A designer’s primer to behavioural design

A designer’s primer to behavioural design

Title
A designer’s primer to behavioural design
Published
Nov 11, 2019
image

Behavioural design is the application of behavioural science to the design of a product or service. In many cases designers are already applying some of these concepts to their work. It may be that they aren’t fully aware of the prior research, frameworks and methodologies, and that’s OK. But when the products and services we create require a guided change within the user, an understanding of behavioural science becomes an invaluable tool. Here are a few resources that provide a primer into this intriguing world of behavioural design.

image

Thinking, Fast and Slow

Daniel Kahneman

If you haven’t read this book then you’ve definitely seen it on a ton of book lists, and with good reason too. It is a pioneering book in the field of social psychology. In the book Kahneman shares his experience with a variety of human studies conducted over the course of his career and introduces us to the central concept of the book, a dichotomy between two modes of thought: “System 1”, which is fast, instinctive, and emotional and “System 2”, which is slower, more deliberative, and more logical.

As designers this is a really important concept to begin to apply to our work. It helps build our understanding of the different mindsets users might be in at any given time. Take the user journey of Instagram, for example. The sign up process and perhaps posting the first post is very much System 2 thinking: slow, considered, lots of decisions to make; such as choosing a username, setting a password, and getting the edit just right on the image. Very soon though, after much habitual use, posting on Instagram can become a System 1 process: fast, and with little thought put into it; this is especially true of how people post to Stories.

image

Nudge

Cass Sunstein and Richard Thaler

This book felt like a good one to follow-on from Thinking, Fast and Slow. The authors present us with examples of how experiments have affected human behaviour and give great examples for how we might use that to better the lives of others.

In one well-known example, food in a canteen was repositioned to nudge people towards healthier options. In the book, this experiment introduces the concept of libertarian paternalism”; this idea seeks to influence choices in a way that will make choosers better off, as judged by themselves. This concept can seem quite basic to us now, especially given that we can readily see this playing out in supermarkets today, where shelves near the tills are now much more likely to hold snacks from Graze than they are from Cadbury’s.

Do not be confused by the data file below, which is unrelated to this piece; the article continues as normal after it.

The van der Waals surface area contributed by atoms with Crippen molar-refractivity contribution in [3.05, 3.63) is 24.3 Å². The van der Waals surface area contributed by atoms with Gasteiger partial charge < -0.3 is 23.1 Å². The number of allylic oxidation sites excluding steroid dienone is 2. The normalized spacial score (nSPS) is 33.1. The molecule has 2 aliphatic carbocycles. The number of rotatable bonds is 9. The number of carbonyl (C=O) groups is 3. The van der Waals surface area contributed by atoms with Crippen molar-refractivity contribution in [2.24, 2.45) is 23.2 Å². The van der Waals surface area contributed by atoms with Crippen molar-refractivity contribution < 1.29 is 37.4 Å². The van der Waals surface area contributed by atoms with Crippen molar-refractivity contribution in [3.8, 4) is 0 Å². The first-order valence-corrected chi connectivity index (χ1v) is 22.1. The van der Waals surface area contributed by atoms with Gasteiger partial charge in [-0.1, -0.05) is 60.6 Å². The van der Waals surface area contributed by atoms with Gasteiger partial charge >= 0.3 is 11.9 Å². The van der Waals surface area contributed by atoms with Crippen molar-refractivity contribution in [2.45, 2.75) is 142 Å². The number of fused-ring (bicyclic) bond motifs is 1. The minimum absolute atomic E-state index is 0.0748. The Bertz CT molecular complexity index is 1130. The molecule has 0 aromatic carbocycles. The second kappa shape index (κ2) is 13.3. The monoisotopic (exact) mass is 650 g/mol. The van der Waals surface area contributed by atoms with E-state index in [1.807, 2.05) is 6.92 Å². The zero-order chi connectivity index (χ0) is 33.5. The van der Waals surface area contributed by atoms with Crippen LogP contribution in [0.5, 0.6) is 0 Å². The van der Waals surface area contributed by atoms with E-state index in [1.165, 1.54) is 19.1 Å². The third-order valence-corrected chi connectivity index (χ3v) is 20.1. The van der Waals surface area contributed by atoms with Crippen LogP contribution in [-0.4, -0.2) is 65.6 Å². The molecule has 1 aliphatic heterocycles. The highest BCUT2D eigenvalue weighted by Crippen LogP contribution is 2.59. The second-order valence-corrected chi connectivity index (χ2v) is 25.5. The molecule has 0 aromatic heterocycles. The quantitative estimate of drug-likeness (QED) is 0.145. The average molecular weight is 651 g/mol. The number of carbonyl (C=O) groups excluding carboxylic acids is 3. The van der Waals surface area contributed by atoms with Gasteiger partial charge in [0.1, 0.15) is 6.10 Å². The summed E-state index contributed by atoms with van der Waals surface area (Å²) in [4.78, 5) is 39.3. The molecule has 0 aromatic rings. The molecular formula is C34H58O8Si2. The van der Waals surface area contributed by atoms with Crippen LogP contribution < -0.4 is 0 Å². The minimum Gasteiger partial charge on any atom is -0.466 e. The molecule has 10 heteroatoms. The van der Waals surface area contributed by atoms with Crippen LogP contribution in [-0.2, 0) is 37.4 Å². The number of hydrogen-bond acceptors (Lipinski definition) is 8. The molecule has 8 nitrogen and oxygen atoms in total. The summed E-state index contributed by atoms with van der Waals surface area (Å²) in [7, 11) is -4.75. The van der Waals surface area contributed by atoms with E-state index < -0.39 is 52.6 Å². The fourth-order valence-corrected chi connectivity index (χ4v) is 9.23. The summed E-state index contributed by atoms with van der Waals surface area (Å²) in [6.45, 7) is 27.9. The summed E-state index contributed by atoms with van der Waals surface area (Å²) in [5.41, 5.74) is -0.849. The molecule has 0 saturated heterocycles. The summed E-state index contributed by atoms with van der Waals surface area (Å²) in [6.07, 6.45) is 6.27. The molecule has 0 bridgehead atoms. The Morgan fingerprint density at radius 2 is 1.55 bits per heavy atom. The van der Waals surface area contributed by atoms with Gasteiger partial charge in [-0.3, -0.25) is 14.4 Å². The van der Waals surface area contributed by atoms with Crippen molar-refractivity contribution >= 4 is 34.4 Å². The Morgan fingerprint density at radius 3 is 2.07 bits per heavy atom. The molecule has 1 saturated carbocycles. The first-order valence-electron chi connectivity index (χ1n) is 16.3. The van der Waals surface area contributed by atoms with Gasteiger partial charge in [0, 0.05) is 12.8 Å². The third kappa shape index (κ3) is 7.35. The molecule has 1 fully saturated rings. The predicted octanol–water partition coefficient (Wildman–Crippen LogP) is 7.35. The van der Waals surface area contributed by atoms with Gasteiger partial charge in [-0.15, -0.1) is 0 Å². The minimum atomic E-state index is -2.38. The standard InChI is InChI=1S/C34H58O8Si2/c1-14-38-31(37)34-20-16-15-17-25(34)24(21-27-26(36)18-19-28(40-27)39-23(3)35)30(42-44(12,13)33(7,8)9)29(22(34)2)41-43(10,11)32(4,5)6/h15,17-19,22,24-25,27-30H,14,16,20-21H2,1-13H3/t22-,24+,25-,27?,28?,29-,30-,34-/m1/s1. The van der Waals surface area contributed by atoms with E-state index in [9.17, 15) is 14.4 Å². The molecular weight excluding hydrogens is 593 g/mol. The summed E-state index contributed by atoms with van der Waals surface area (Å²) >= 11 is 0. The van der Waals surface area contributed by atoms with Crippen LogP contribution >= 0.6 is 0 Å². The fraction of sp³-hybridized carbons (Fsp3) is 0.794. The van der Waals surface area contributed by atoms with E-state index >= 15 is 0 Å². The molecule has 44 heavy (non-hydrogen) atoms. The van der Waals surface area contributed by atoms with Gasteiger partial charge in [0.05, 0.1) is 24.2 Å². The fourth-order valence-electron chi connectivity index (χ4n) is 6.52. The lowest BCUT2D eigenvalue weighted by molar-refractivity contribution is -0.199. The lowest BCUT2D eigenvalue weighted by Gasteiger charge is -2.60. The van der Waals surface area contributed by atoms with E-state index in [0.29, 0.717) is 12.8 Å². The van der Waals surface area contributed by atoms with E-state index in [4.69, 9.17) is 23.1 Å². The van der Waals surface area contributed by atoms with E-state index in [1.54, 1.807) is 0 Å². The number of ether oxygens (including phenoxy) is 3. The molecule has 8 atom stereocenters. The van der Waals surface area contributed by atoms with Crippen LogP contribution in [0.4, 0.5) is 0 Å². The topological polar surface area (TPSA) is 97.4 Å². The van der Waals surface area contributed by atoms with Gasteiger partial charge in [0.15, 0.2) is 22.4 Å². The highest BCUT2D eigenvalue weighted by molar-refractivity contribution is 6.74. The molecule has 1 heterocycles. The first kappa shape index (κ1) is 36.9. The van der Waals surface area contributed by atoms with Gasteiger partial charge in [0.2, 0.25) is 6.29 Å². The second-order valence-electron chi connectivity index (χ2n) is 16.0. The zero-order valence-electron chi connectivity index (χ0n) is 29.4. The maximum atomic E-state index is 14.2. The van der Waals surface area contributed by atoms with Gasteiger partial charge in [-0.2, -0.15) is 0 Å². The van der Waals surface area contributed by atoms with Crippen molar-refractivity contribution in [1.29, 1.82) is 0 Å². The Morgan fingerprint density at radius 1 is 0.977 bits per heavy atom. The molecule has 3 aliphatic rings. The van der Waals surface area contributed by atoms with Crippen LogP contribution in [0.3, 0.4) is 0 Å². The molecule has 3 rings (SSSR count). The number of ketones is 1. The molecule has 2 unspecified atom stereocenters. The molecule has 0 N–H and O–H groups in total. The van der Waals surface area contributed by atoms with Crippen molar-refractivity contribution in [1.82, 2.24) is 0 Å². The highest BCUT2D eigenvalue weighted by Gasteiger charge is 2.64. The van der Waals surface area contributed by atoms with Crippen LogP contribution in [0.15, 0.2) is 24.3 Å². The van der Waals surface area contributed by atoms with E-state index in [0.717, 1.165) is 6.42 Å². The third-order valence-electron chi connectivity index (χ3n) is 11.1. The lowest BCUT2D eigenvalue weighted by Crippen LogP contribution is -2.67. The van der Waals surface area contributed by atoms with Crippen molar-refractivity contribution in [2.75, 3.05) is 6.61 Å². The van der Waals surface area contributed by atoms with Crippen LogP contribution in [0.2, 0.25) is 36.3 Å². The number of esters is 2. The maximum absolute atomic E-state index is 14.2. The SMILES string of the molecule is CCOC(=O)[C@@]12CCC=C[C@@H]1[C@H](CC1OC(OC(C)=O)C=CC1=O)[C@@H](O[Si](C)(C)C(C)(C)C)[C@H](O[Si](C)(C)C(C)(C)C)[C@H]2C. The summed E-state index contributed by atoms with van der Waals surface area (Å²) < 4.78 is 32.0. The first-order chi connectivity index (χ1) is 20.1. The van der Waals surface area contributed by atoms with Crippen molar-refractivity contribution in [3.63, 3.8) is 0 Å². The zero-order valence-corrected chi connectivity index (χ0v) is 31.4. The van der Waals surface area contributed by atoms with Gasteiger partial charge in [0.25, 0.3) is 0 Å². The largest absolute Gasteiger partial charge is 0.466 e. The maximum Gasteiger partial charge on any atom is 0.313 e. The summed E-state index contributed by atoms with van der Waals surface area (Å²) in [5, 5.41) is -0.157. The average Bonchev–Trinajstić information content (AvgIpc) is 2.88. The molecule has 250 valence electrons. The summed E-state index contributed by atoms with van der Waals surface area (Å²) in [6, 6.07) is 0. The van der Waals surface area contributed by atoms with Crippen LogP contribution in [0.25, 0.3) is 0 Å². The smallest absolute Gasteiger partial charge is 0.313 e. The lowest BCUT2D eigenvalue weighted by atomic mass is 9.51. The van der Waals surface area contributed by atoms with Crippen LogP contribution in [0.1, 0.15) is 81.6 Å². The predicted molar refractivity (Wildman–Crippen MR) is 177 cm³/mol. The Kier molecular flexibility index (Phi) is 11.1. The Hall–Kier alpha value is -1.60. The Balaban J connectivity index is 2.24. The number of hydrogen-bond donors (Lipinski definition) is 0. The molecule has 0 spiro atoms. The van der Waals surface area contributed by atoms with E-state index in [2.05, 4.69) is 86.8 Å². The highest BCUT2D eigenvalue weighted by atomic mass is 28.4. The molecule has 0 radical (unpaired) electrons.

I can think of many apps and services that believe they’re designing towards “libertarian paternalism” but have a questionable moral standpoint. These apps tend to do more damage than good. The question for designers is how far across the line of influence should we step and how certain can we be that when we do so it’s beneficial for users?

image

The Power of Habit

Charles Duhigg

I loved this book because it looked at the subject of habits from both a personal and group level, such as the habits of a business.

When speaking with clients about digital transformation, I often come back to this book and the idea of keystone habits. The idea is that by focusing an organisation on something that everyone can get behind and adopting it as a new habit, it can have a knock-on effect that transforms the entire operation. In one example Duhigg tells the story of Alcoa’s newly appointed CEO Paul O’Neill. O’Neill decided that he would relentlessly focus on improving worker safety across the company. Much to the confusion of shareholders, who were accustomed to hearing words like efficiency and cost-reduction. It turned out that a focus on safety created a dramatic change across the organisation. This one new habit empowered everyone in the organisation, no matter their position, to raise safety concerns and work towards addressing the problem. The result was better communication between workers and management, greater efficiency, and most importantly a safer place to work.

image

Hooked: How to Build Habit-Forming Products

Nir Eyal